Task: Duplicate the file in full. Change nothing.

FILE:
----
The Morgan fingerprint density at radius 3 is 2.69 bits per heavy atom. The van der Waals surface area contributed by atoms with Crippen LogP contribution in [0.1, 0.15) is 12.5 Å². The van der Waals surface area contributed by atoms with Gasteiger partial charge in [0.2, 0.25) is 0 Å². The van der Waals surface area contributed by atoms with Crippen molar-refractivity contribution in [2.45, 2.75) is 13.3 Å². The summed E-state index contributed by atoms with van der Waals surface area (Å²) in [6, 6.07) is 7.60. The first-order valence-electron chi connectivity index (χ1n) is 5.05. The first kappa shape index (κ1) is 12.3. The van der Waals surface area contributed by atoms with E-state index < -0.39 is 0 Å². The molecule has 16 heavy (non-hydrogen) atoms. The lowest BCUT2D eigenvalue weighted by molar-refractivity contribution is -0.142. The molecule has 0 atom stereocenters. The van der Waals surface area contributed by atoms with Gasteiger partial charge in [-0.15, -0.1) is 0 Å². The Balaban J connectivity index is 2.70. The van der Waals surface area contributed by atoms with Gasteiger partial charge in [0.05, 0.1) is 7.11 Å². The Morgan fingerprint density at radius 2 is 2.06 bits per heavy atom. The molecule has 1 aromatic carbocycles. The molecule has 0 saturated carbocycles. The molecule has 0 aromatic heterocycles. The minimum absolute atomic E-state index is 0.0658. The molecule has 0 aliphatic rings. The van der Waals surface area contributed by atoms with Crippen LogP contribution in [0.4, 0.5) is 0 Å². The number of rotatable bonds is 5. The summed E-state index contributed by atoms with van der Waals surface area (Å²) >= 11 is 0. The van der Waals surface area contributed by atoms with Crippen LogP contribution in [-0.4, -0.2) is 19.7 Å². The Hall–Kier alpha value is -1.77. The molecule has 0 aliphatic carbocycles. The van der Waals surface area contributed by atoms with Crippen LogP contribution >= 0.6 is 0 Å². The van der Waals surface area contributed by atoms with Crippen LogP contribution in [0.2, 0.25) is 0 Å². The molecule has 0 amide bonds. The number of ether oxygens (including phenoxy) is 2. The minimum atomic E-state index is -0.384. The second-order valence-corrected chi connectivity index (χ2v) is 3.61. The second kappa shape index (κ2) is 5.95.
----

The Morgan fingerprint density at radius 3 is 2.69 bits per heavy atom. The van der Waals surface area contributed by atoms with Crippen LogP contribution in [0.1, 0.15) is 12.5 Å². The van der Waals surface area contributed by atoms with Gasteiger partial charge in [0.2, 0.25) is 0 Å². The van der Waals surface area contributed by atoms with Crippen molar-refractivity contribution in [2.45, 2.75) is 13.3 Å². The summed E-state index contributed by atoms with van der Waals surface area (Å²) in [6, 6.07) is 7.60. The first-order valence-electron chi connectivity index (χ1n) is 5.05. The first kappa shape index (κ1) is 12.3. The van der Waals surface area contributed by atoms with E-state index < -0.39 is 0 Å². The molecule has 16 heavy (non-hydrogen) atoms. The lowest BCUT2D eigenvalue weighted by molar-refractivity contribution is -0.142. The molecule has 0 atom stereocenters. The van der Waals surface area contributed by atoms with Gasteiger partial charge in [-0.15, -0.1) is 0 Å². The Balaban J connectivity index is 2.70. The van der Waals surface area contributed by atoms with Gasteiger partial charge in [0.05, 0.1) is 7.11 Å². The Morgan fingerprint density at radius 2 is 2.06 bits per heavy atom. The molecule has 1 aromatic carbocycles. The molecule has 0 saturated carbocycles. The molecule has 0 aromatic heterocycles. The minimum absolute atomic E-state index is 0.0658. The molecule has 0 aliphatic rings. The van der Waals surface area contributed by atoms with Crippen LogP contribution in [0.4, 0.5) is 0 Å². The number of rotatable bonds is 5. The summed E-state index contributed by atoms with van der Waals surface area (Å²) >= 11 is 0. The van der Waals surface area contributed by atoms with Crippen LogP contribution in [-0.4, -0.2) is 19.7 Å². The Hall–Kier alpha value is -1.77. The molecule has 0 aliphatic carbocycles. The van der Waals surface area contributed by atoms with Crippen LogP contribution >= 0.6 is 0 Å². The van der Waals surface area contributed by atoms with Crippen LogP contribution in [0.2, 0.25) is 0 Å². The molecule has 0 amide bonds. The number of ether oxygens (including phenoxy) is 2. The minimum atomic E-state index is -0.384. The second-order valence-corrected chi connectivity index (χ2v) is 3.61. The second kappa shape index (κ2) is 5.95.